An increase in coronavirus cases in hotspots around the world has caused health experts to warn that restrictions must be strictly followed to avoid a return to national blockades.
In France, health officials reported the highest daily increase in infections since the pandemic began in mid-February.
A total of 10,561 new COVID-19 infections were recorded on Saturday, marking the first time the country has surpassed 10,000 new cases in a single day.
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“After the joy of getting together this summer, it is time to be careful in the private world,”
The French government is trying to avoid a repeat of a strict nationwide blockade.
Saturday’s data reported that 2,432 people were hospitalized, including 417 in intensive care. Another 17 people have died from the virus, bringing France’s death toll to 30,903. The country is the second most affected in Western Europe, with over 400,000 confirmed infections.
France’s death toll is the seventh highest in the world.
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In the UK, a government adviser told Sky News that countries must face another national blockade “in short order” unless people abide by the new COVID-19 restrictions.
Peter Openshaw, a professor of experimental medicine at Imperial College London, said on Sunday that the public “must act fast” to stop the spread of the virus.
“I think everyone agrees that we really need to act very quickly now to prevent this from growing exponentially, and … we need to act fast because it’s much harder to keep this kind of thing under control if you delay even a few days. “he said.” This is potentially very dangerous now at this particular time.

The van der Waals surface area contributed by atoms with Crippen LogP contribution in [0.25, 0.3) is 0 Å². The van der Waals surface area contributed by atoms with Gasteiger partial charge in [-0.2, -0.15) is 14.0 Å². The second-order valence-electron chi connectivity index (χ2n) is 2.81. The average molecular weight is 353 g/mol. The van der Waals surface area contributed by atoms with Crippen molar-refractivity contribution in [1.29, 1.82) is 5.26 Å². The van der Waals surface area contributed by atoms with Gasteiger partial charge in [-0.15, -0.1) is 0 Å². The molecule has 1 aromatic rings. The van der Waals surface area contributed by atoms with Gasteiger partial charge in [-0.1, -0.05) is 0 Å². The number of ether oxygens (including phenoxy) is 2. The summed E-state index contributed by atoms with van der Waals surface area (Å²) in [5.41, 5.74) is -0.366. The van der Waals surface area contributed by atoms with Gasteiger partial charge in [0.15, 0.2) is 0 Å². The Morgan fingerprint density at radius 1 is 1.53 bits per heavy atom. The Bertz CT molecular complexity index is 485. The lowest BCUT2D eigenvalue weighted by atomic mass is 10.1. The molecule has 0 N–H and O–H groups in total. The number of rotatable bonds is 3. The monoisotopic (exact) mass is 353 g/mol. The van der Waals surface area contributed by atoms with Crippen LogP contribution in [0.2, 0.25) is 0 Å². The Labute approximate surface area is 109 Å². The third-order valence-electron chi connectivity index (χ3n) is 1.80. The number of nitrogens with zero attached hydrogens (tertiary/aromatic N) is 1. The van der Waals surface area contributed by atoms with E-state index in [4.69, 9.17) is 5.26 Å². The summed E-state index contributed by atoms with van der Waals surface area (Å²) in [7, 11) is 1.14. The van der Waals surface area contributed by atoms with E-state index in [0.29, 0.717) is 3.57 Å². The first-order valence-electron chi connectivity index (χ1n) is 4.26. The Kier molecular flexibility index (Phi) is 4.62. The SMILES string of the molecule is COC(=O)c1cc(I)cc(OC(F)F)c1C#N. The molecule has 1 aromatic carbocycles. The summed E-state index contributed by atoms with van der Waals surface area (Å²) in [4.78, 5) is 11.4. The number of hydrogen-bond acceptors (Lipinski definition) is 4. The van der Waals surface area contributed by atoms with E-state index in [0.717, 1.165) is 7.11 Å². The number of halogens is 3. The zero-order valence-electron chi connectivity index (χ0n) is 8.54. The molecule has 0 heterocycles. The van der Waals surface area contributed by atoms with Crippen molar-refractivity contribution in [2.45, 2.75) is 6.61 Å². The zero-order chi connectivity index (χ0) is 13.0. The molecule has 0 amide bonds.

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Elsewhere, COVID-19 infections continue to rise, especially in India, where infections are rising faster than anywhere else in the world.
On Sunday, the nation’s health ministry reported a spike of 94,372 new cases in a single day, bringing the combined tally to 4.75 million, behind only the United States.
Indian health officials also reported 1,114 deaths in the past 24 hours, pushing the death toll to 78,586. The country is now testing more than 1 million people every day, officials said.
Despite the spikes reported around the world, there are some nuggets of positive news.
In South Korea, officials plan to loosen strict social distancing rules in the densely populated metropolitan area of Seoul, due to the declining number of infections.
Health Minister Park Neung-hoo said the greater Seoul area recorded 80 to 110 new cases every day last week, down from 110-190 the previous week.
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Meanwhile, domestic air travel in Wuhan, the original epicenter of the pandemic, has returned to pre-pandemic levels.
The virus was first detected in Wuhan late last year and the city underwent a 76-day draconian lockdown as its hospitals struggled to cope with a spate of cases that required rapid construction of field hospitals.
Since reopening in early April, life has gradually returned to normal and the number of domestic flights serving the city, as well as the number of passengers, have both fully recovered, according to the Wuhan Tianhe International Airport operator.
Elsewhere, Antarctica is still COVID-19 free. Nearly 1,000 scientists have wintered on the ice and are observing the sun for the first time in months. Now the task is to make sure incoming colleagues don’t carry the virus.
The Associated Press contributed to this report.